LONDON (Reuters) – Oil fell more than $2 to below $64 a barrel on Friday and in line with other markets was on track to post its biggest monthly fall yet.
The slide followed weak U.S. economic data that provided the latest indication of sharply reduced demand for fuel from the world’s biggest energy consumer.
U.S. light crude for December delivery fell $2.46 to $63.50 a barrel by 1200 GMT, just off a session low of $63.12.
It has fallen by around 35 percent this month, its steepest decline to date.
London Brent crude was down $2.55 to $61.16.
“Oil is falling on a poor outlook for demand and the realization that rate cuts will take a long time to lead to a recovery,” said Christopher Bellew at Bache Commodities.
Data released on Thursday showed U.S. gross domestic product contracted at an annual rate of 0.3 percent for the third quarter.
It was the sharpest fall in the world’s largest oil consumer in seven years and provoked further falls across commodities and global stock markets, which were also poised for their worst month yet.
A stronger U.S. dollar, which makes dollar-denominated assets less attractive to buyers, added to the pressure on commodities.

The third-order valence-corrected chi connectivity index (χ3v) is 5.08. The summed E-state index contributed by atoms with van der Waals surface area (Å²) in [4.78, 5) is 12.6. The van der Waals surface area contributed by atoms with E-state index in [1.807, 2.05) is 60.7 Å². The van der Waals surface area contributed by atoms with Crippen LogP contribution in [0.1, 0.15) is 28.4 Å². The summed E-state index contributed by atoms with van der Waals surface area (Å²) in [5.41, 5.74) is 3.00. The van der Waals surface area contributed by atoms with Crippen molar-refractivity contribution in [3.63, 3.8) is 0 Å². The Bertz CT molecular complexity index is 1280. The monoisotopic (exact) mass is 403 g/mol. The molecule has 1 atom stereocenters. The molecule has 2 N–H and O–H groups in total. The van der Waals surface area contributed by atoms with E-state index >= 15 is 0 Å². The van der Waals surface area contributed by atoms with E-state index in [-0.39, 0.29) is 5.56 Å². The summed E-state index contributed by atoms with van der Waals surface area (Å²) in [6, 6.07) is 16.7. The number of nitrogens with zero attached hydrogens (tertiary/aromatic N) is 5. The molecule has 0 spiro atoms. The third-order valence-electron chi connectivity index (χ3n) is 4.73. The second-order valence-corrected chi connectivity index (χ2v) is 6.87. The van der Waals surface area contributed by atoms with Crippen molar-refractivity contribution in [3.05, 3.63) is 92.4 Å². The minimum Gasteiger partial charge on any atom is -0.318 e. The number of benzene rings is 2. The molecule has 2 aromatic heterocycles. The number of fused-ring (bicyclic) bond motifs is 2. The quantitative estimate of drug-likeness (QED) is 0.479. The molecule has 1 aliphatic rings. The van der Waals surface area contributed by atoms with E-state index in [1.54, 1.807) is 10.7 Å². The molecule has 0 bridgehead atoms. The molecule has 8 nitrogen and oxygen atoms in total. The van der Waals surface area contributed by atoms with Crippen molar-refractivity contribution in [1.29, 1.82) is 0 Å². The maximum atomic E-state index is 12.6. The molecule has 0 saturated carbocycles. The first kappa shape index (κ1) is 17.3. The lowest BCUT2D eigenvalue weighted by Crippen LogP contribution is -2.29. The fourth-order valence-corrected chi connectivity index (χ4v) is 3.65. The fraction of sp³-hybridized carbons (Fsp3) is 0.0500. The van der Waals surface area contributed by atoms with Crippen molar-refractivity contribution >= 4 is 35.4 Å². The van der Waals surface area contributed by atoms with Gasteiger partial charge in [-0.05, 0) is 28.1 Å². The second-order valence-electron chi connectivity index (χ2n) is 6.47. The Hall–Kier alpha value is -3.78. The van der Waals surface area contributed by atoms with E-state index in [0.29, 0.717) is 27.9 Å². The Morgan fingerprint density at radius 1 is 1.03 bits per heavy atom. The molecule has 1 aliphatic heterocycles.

In three months oil has wiped out gains that took more than a year to build. It has lost more than half of its value since it struck a record high of $147.27 in July.
While focused on mounting evidence demand has been destroyed by economic weakness across the world, the market has largely ignored signs of tighter supplies.
Following a decision last week by the Organization of the Petroleum Exporting Countries to cut output by 1.5 million barrels per day (bpd), evidence has begun to emerge the group means what it said.
Kuwait on Friday was the latest to inform its customers it was cutting crude supplies by 5 percent in November.
Earlier in the week Nigeria and the United Arab Emirates told customers they would receive less oil, but top exporter Saudi Arabia has yet to inform customers of any fresh curbs.
Venezuelan Oil Minister Rafael Ramirez said on Thursday OPEC should cut oil output by another 1 million bpd — possibly before its next scheduled meeting in December — and should set a minimum price target of $70 or $80 a barrel.